11.02.2009 11 февраля 2009, 00:00 3078 просмотров

Wal-Mart’s Asda commits to cutting excess waste

Wal-Mart’s UK subsidiary Asda is reaffirming its commitment to cut out unnecessary waste by joining INCPEN (The Industry Council for Packaging and the Environment). The organisation helps to make packaging more sustainable throughout the supply chain. The supermarket has already reduced packaging on its own label products by 25% in the last 12 months and will now pool its operational knowledge and technical expertise with material suppliers, packaging manufacturers and other retailers of packaged goods from across the globe, in a bid to minimise the environmental impact of the product supply chain. By working cross-functionally with other influential companies under INCPEN’s guidance, Asda hopes the industry can implement cross-sector improvements to help reduce consumption and keep costs to a minimum – enabling the supermarket to pass on savings by lowering prices so that its customers can afford to live a more sustainable lifestyle. Shane Monkman, Asda’s packaging buyer, said: “Our customers tell us time and time again that they want to buy good quality food which isn’t packaged excessively, can be easily recycled and has a long shelf life. By pooling our resources in a forum dedicated to packaging, we can help pioneer new technologies which will ultimately help our customers reduce the amount of packaging and food waste they throw away – helping them save money in the process.”

Статья относится к тематикам: Зарубежный опыт
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Wal-Mart’s UK subsidiary Asda is reaffirming its commitment to cut out unnecessary waste by joining INCPEN (The Industry Council for Packaging and the Environment). The organisation helps to make packaging more sustainable throughout the supply chain. The supermarket has already reduced packaging on its own label products by 25% in the last 12 months and will now pool its operational knowledge and technical expertise with material suppliers, packaging manufacturers and other retailers of packaged goods from across the globe, in a bid to minimise the environmental impact of the product supply chain. By working cross-functionally with other influential companies under INCPEN’s guidance, Asda hopes the industry can implement cross-sector improvements to help reduce consumption and keep costs to a minimum – enabling the supermarket to pass on savings by lowering prices so that its customers can afford to live a more sustainable lifestyle. Shane Monkman, Asda’s packaging buyer, said: “Our customers tell us time and time again that they want to buy good quality food which isn’t packaged excessively, can be easily recycled and has a long shelf life. By pooling our resources in a forum dedicated to packaging, we can help pioneer new technologies which will ultimately help our customers reduce the amount of packaging and food waste they throw away – helping them save money in the process.”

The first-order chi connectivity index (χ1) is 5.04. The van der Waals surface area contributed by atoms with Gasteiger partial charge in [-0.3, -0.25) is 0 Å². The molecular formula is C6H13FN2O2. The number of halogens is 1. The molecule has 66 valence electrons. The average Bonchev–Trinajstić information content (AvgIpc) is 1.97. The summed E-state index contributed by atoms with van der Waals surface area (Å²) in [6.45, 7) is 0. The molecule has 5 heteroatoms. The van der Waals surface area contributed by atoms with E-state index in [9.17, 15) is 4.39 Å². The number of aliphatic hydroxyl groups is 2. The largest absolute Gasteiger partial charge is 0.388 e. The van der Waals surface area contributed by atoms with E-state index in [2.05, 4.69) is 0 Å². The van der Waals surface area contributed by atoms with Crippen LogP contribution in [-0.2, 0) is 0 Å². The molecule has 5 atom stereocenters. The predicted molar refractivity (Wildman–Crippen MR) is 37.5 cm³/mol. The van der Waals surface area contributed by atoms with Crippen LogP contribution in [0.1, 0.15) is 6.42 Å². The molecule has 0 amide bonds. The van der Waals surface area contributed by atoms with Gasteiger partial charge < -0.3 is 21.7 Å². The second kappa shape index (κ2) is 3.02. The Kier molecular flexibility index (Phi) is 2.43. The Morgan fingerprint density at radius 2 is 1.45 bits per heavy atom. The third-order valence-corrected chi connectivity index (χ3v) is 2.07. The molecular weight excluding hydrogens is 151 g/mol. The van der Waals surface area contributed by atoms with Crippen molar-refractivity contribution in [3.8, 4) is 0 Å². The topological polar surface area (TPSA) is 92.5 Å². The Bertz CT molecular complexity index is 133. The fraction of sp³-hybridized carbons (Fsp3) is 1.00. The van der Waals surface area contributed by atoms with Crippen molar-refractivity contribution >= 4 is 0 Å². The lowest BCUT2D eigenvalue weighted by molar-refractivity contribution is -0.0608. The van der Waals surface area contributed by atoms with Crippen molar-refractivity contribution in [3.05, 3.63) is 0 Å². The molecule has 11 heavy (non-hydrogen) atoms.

Wal-Mart’s Asda commits to cutting excess wasteWal-Mart, Asda, commits, cut, excess waste
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Wal-Mart’s Asda commits to cutting excess waste
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